Tuesday, 8 July 2014
'Emma' by Jane Austen: A Book Review
'I never have been in love; it is not my way, or my nature; and I do not think I ever shall.'
Beautiful, clever, rich - and single - Emma Woodhouse is perfectly content with her life and sees no need for either love or marriage. Nothing, however, delights her more than interfering in the romantic lives of others. But when she ignores the warnings of her good friend Mr Knightley and attempts to arrange a suitable match for her protegee Harriet Smith, her carefully laid plans soon unravel and have consequences that she never expected. With its imperfect but charming heroine and its witty and subtle exploration of relationships, Emma is often seen as Jane Austen's most flawless work.
When asked about the character Emma, Jane Austen said that she's "a heroine whom no-one but myself will much like". For the first half of the book, this is quite apt. Emma is selfish, manipulative and meddlesome - but her intentions are pure.
I think in comparison to Pride and Prejudice, Emma's storyline is much more complicated. A vast number of important characters, all involved in multiple love triangles... I think that's one thing that makes Emma so much more modern than it's supposed to be. It's nearly as dramatic as some of those television shows we have today.
There are a lot of shocking twists and turns in the story, but sadly I was already aware of them all thanks to Aisha, the Bollywood adaptation of this novel. But still, it was a lot of fun reading about all the chaos that ensues thanks to Emma's many attempts at matchmaking.
I have to be honest and tell you that it took me a long time to get through this book - about two weeks, to be precise. Up until Part Three of the novel, I wasn't really that interested in the story or the characters. Don't get me wrong - I was starting to like Emma a lot (but that was probably because of her character from the modern-day adaptation, Emma Approved) and her interactions with Harriet, Mr. Knightley and Frank Churchill were really engaging right from the beginning, but Part Three is where everything goes up in flames, and that's where about eighty percent of Emma's character development occurs. Not to mention, that's when the romance finally sets in!
The writing style is good, but there really weren't any quotes that really stuck in my head, apart from one or two. But the proposal at the end was just completely adorable. I don't want to give any spoilers in case you don't know who Emma ends up with, but I have to say that the declaration of his love is almost as good as Darcy's from P&P. Almost.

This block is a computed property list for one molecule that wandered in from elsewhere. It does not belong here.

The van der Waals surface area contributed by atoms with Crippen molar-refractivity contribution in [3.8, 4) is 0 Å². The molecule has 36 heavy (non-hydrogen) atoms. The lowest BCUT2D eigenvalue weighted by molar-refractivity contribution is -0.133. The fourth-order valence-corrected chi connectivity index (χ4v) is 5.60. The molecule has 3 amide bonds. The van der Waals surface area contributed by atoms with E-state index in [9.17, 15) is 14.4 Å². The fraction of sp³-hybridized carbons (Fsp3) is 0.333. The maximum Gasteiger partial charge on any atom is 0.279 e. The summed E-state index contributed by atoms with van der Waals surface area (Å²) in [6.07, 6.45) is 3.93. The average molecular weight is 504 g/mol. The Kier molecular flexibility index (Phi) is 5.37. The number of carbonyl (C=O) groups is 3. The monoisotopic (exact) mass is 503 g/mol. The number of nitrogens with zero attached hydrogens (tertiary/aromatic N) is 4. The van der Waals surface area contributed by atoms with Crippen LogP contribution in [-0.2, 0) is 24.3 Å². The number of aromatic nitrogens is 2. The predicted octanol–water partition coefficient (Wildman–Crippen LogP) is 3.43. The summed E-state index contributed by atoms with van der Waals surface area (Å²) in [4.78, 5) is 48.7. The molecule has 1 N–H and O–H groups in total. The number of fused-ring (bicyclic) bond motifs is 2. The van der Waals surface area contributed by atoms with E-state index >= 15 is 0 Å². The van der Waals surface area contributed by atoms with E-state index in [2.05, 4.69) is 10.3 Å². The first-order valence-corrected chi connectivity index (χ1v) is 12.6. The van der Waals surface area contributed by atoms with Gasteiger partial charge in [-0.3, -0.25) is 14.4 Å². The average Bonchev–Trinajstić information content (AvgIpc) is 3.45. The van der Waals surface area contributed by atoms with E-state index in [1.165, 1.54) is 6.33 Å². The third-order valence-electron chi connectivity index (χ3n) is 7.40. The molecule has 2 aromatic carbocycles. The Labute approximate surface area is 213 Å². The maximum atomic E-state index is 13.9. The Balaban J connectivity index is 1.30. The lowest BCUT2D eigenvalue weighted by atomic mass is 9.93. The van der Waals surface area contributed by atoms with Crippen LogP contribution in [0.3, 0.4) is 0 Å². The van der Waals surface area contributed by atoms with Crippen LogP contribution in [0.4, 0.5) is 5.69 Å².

"If a woman doubts as to whether she should accept a man or not, she certainly ought to refuse him. If she can hesitate as to 'Yes', she ought to say 'No' directly. It is not a state to be safely entered into with doubtful feelings, with half a heart."
“I may have lost my heart, but not my self-control.”
"I cannot make speeches, Emma," he soon resumed; and in a tone of such sincere, decided, intelligible tenderness as was tolerably convincing. "If I loved you less, I might be able to talk about it more. But you know what I am. You hear nothing but truth from me. I have blamed you, and lectured you, and you have borne it as no other woman in England would have borne it. Bear with the truths I would tell you now, dearest Emma, as well as you have borne with them. The manner, perhaps, may have as little to recommend them. God knows, I have been a very indifferent lover. But you understand me. Yes, you see, you understand my feelings and will return them if you can. At present, I ask only to hear, once to hear your voice."
I think the main reason I like the novel as much as I do is because of the webseries, Emma Approved. I'd been watching the episodes and reading the novel side-by-side, until I ran out of episodes to watch because Emma Approved is only around the half-way point so far.
But I have to say that I prefer Snarky Alex Knightley and adorable fellow Hufflepuff Harriet Smith from Emma Approved to their literary counterparts. As for Emma, I've already mentioned how much I adore the character from the web series.
In short, while Emma is a witty and interesting read, it is not Jane Austen's most flawless work in my opinion. Fine, I've only read two of her novels yet, but P&P beats Emma any day.
I'm going with 3.5 stars out of 5 for Emma, judged solely on my interest in the novel and not the web series.
Whether you've read the book or not, I simply must insist that you watch Emma Approved right now! Set in the contemporary world, the web series focuses on Emma Woodhouse, an entrepreneur, lifestyle coach and event manager who makes people's lives better - or at least tries to!
What do you think of the novel and the web series? Leave a comment and give me your opinions. What is your favourite Jane Austen book? Do you have any suggestions as to which Austen novel I should read next?